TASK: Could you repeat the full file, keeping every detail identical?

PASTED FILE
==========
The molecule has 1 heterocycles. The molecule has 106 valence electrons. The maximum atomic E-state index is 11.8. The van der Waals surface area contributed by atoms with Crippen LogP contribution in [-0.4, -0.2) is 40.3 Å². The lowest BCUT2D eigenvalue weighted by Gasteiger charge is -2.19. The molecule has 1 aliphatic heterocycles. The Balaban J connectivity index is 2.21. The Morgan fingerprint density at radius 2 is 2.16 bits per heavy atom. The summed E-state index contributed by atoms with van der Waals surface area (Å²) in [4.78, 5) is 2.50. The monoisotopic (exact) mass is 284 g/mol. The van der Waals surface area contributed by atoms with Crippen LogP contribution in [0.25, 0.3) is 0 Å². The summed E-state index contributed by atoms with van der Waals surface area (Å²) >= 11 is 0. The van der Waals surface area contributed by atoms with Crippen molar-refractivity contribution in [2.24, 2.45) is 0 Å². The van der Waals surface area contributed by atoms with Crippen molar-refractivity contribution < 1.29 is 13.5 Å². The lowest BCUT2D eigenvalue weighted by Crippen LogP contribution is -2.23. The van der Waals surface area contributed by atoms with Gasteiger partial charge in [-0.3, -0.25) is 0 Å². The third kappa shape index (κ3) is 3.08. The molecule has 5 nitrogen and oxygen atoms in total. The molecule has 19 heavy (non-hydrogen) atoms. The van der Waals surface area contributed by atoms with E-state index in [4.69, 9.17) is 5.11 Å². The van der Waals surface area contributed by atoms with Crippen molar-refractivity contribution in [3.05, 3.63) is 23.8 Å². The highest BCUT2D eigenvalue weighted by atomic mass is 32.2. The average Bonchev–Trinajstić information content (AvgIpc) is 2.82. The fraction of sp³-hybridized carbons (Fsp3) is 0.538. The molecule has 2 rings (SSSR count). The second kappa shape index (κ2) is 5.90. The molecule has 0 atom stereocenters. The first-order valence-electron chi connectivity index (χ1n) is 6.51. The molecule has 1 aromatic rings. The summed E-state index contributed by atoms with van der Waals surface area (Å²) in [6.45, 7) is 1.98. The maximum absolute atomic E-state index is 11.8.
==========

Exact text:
The molecule has 1 heterocycles. The molecule has 106 valence electrons. The maximum atomic E-state index is 11.8. The van der Waals surface area contributed by atoms with Crippen LogP contribution in [-0.4, -0.2) is 40.3 Å². The lowest BCUT2D eigenvalue weighted by Gasteiger charge is -2.19. The molecule has 1 aliphatic heterocycles. The Balaban J connectivity index is 2.21. The Morgan fingerprint density at radius 2 is 2.16 bits per heavy atom. The summed E-state index contributed by atoms with van der Waals surface area (Å²) in [4.78, 5) is 2.50. The monoisotopic (exact) mass is 284 g/mol. The van der Waals surface area contributed by atoms with Crippen LogP contribution in [0.25, 0.3) is 0 Å². The summed E-state index contributed by atoms with van der Waals surface area (Å²) >= 11 is 0. The van der Waals surface area contributed by atoms with Crippen molar-refractivity contribution in [2.24, 2.45) is 0 Å². The van der Waals surface area contributed by atoms with Crippen molar-refractivity contribution < 1.29 is 13.5 Å². The lowest BCUT2D eigenvalue weighted by Crippen LogP contribution is -2.23. The van der Waals surface area contributed by atoms with Gasteiger partial charge in [-0.3, -0.25) is 0 Å². The third kappa shape index (κ3) is 3.08. The molecule has 5 nitrogen and oxygen atoms in total. The molecule has 19 heavy (non-hydrogen) atoms. The van der Waals surface area contributed by atoms with E-state index in [4.69, 9.17) is 5.11 Å². The van der Waals surface area contributed by atoms with Crippen molar-refractivity contribution in [3.05, 3.63) is 23.8 Å². The highest BCUT2D eigenvalue weighted by atomic mass is 32.2. The average Bonchev–Trinajstić information content (AvgIpc) is 2.82. The fraction of sp³-hybridized carbons (Fsp3) is 0.538. The molecule has 2 rings (SSSR count). The second kappa shape index (κ2) is 5.90. The molecule has 0 atom stereocenters. The first-order valence-electron chi connectivity index (χ1n) is 6.51. The molecule has 1 aromatic rings. The summed E-state index contributed by atoms with van der Waals surface area (Å²) in [6.45, 7) is 1.98. The maximum absolute atomic E-state index is 11.8.